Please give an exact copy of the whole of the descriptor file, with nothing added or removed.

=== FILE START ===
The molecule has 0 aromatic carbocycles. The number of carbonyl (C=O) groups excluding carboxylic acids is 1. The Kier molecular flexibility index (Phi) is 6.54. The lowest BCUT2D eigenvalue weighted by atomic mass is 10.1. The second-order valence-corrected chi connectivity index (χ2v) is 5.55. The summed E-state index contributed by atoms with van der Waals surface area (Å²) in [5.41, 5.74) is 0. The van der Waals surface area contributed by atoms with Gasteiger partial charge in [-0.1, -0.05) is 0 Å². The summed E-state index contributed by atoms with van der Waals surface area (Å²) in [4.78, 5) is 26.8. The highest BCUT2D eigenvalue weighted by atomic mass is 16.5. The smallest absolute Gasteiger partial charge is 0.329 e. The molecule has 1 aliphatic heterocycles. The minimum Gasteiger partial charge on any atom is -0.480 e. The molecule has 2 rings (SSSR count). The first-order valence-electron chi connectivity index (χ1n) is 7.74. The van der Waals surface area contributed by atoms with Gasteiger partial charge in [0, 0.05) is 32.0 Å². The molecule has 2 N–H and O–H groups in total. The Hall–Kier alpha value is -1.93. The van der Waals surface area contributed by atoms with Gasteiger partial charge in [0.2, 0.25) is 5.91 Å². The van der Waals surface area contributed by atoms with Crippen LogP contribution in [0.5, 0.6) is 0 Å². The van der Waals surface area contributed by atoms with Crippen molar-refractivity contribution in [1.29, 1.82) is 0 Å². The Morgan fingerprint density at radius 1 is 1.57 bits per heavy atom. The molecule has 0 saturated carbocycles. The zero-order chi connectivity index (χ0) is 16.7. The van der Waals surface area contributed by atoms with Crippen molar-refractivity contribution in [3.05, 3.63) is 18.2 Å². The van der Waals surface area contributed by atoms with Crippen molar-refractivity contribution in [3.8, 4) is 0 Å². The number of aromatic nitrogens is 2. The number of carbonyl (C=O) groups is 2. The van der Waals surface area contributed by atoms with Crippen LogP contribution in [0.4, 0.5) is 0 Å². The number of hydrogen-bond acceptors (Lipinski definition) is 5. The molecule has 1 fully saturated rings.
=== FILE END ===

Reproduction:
The molecule has 0 aromatic carbocycles. The number of carbonyl (C=O) groups excluding carboxylic acids is 1. The Kier molecular flexibility index (Phi) is 6.54. The lowest BCUT2D eigenvalue weighted by atomic mass is 10.1. The second-order valence-corrected chi connectivity index (χ2v) is 5.55. The summed E-state index contributed by atoms with van der Waals surface area (Å²) in [5.41, 5.74) is 0. The van der Waals surface area contributed by atoms with Gasteiger partial charge in [-0.1, -0.05) is 0 Å². The summed E-state index contributed by atoms with van der Waals surface area (Å²) in [4.78, 5) is 26.8. The highest BCUT2D eigenvalue weighted by atomic mass is 16.5. The smallest absolute Gasteiger partial charge is 0.329 e. The molecule has 1 aliphatic heterocycles. The minimum Gasteiger partial charge on any atom is -0.480 e. The molecule has 2 rings (SSSR count). The first-order valence-electron chi connectivity index (χ1n) is 7.74. The van der Waals surface area contributed by atoms with Gasteiger partial charge in [0, 0.05) is 32.0 Å². The molecule has 2 N–H and O–H groups in total. The Hall–Kier alpha value is -1.93. The van der Waals surface area contributed by atoms with Gasteiger partial charge in [0.2, 0.25) is 5.91 Å². The van der Waals surface area contributed by atoms with Crippen LogP contribution in [0.5, 0.6) is 0 Å². The van der Waals surface area contributed by atoms with Crippen molar-refractivity contribution in [1.29, 1.82) is 0 Å². The Morgan fingerprint density at radius 1 is 1.57 bits per heavy atom. The molecule has 0 saturated carbocycles. The zero-order chi connectivity index (χ0) is 16.7. The van der Waals surface area contributed by atoms with Crippen molar-refractivity contribution in [3.05, 3.63) is 18.2 Å². The van der Waals surface area contributed by atoms with Crippen molar-refractivity contribution in [3.8, 4) is 0 Å². The number of aromatic nitrogens is 2. The number of carbonyl (C=O) groups is 2. The van der Waals surface area contributed by atoms with Crippen LogP contribution in [0.4, 0.5) is 0 Å². The number of hydrogen-bond acceptors (Lipinski definition) is 5. The molecule has 1 fully saturated rings.